Tuesday, January 2, 2018

11 Tips For Winterizing Your Home

It is the 2nd day of January, 2018 and we are experiencing some brutally cold temperatures with sub-zero wind chills.  We’re not prepared for these types of weather conditions here in the Deep South.  The news is stating that this is the coldest weather we have seen here in years.  

We live in a 130+ year old farmhouse and, although we completely renovated the house prior to moving in, there are always steps that we can all take to winterize our homes.  Here are 11 tips that can help keep your electric bills down and your house warm…

·       Hopefully, you had your HVAC technician out to inspect your heating unit prior to turning it on.  If you haven’t, consider scheduling an appointment asap to ensure your heater is working at optimum efficiency.   Be sure to replace your furnace filter every month during the Winter months to help the heater work more effectively.  Also, make sure all of your cold air returns aren’t blocked by furniture or furnishings. We have been using cast iron propane fireplace heaters in the living room and bedroom fireplace openings so we haven’t used our furnace for the last two years.  If you’re not using your HVAC, sealing off the floor vents help to keep drafts at bay.
·        Make sure to seal off drafty doors and windows with clear heavy plastic.   If you have multiple doors but only use one or two as entrance/egress, seal the other doors with heavy plastic as well.  You can hang thermal curtains on your windows to help prevent drafts.  Make sure that there aren’t any drafts coming in under doors.  Consider adding draft-stoppers or, simply, rolled up towels, along the bottoms of doors and windows.
·        If you have a conventional electric water heater, wrap the heater with insulation and/or heavy blankets.  If you have a gas water heater, do not do this due to dangerous safety hazards it can cause.   We have a tankless electric hot water heater, so this is a step we can skip.  Consider installing a timer on your electric water heater so it isn’t heating a whole tank of water when you don’t need it.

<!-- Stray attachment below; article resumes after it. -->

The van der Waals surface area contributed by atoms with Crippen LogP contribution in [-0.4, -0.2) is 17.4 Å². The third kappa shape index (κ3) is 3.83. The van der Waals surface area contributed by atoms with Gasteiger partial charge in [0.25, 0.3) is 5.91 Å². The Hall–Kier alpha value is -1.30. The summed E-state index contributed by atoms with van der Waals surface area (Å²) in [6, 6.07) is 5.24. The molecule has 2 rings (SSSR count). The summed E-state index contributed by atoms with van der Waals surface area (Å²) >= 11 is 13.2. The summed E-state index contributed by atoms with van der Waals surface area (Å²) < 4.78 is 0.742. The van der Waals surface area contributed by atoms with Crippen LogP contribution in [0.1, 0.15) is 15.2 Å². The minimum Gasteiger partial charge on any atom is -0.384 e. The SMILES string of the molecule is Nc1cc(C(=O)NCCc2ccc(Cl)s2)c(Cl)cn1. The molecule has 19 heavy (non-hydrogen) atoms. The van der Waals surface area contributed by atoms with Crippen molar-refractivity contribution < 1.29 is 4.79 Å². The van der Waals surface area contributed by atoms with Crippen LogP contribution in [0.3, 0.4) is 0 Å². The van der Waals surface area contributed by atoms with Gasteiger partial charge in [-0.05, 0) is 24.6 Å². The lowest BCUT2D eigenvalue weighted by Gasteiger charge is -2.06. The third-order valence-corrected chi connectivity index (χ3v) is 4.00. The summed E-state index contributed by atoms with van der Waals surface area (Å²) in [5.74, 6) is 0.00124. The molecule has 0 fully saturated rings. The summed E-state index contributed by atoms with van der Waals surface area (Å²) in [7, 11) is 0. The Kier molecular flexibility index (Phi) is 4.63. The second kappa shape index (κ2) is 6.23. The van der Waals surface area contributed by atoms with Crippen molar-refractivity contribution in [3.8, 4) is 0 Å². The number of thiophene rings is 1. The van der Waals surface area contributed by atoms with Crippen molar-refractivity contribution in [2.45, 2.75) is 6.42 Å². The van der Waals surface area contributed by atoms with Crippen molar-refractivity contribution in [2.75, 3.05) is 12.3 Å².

·        Don’t forget your water pipes.  The hot and cold pipes should be insulated to prevent frozen pipes during the Winter months.   Our water is pumped from the natural spring a bit of a distance from the house.  Our first Winter here, we ended up with frozen pipes in the spring house.  Trying to insulate pipes in freezing weather is something I wouldn’t recommend, based on personal experience.  Hopefully, you’ve planned ahead during the warm months to assure that all of your pipes are well insulated before the temperatures drop.   Also, don’t forget the pipes in your basement or crawlspace.   Sometimes out of sight is out of mind can cause serious problems to arise.
·        How is your weather stripping around your doors and windows?   Check to make sure that it is sealing properly and, if not, replace it.
·        If you haven’t done so yet, install foam insulators behind the wall plates of light switches and electrical outlets to cut down on drafts.
·        Install a dryer vent seal to prevent cold air from entering or being drawn back into your home.  Don’t piece mill your laundry.  Do all of your loads of laundry in one day (if possible).  Use the clothes dryer for consecutive loads of laundry. This conserves the energy that would be needed to heat up the dryer several times and will generate heat in your laundry room, too.
·        If you have an attached garage, cut down on the drafts by insulating the garage walls and ceiling and only open the garage door to pull in and out.  Keep the doors closed otherwise.  And, never leave your car running (to warm up) while it is in the garage.  Carbon monoxide will be released into the house, which is extremely dangerous.
·        If you have folding attic stairs, insulate the door and, if you don’t access the attic often, seal over the opening with heavy plastic.
·        If you spend most of your time in one or two rooms, keep the doors closed to all of the other rooms (and keep the vents closed in those rooms).  Keep all of the closet doors closed.   Dress warmly and always wear socks and shoes/slippers.  This allows you to keep the thermostat set at a lower temperature.  By dressing warmly when you are inside you are less likely to raise the temperature on the thermostat.
·        If you’re cooking, try to use your oven during the colder hours of the day to help heat your home.  You can cook your meals, then re-heat when it is time to serve meals.

These are things you can do now.  Consider making a list of other things you can do to winterize your home that can be accomplished before the next Winter rolls around.  

Stay Safe & Stay Warm!!

To A Life Of Simplicity
Happy Homesteading!
~ Susan & Rick
Celtic Acres Farm

If you have a question or comment, you can leave it below, and I will do my best to respond.  Please keep your comments civil and clean.  I reserve the right to delete inappropriate comments. 

About the Author:
Susan along with her husband, Rick, are the owners of Celtic Acres Farm, an organic, self-sufficient, off-grid farm where they raise chickens, ducks, goats and a pig, rescue dogs and cats, grow their own heirloom, non-gmo produce, create handmade crafts and home décor items, and strive to live a self-sustaining lifestyle while attempting to carve out that little piece of paradise where they can live free, breathe free and commune with nature.
Celtic Acres Farms is committed to healthy animals, a greener planet, recycling-reusing-repurposing, while maintaining our rural heritage and sharing it with others. We believe that we must all lead the way to a more sustainable future while never forgetting the things of the past. 

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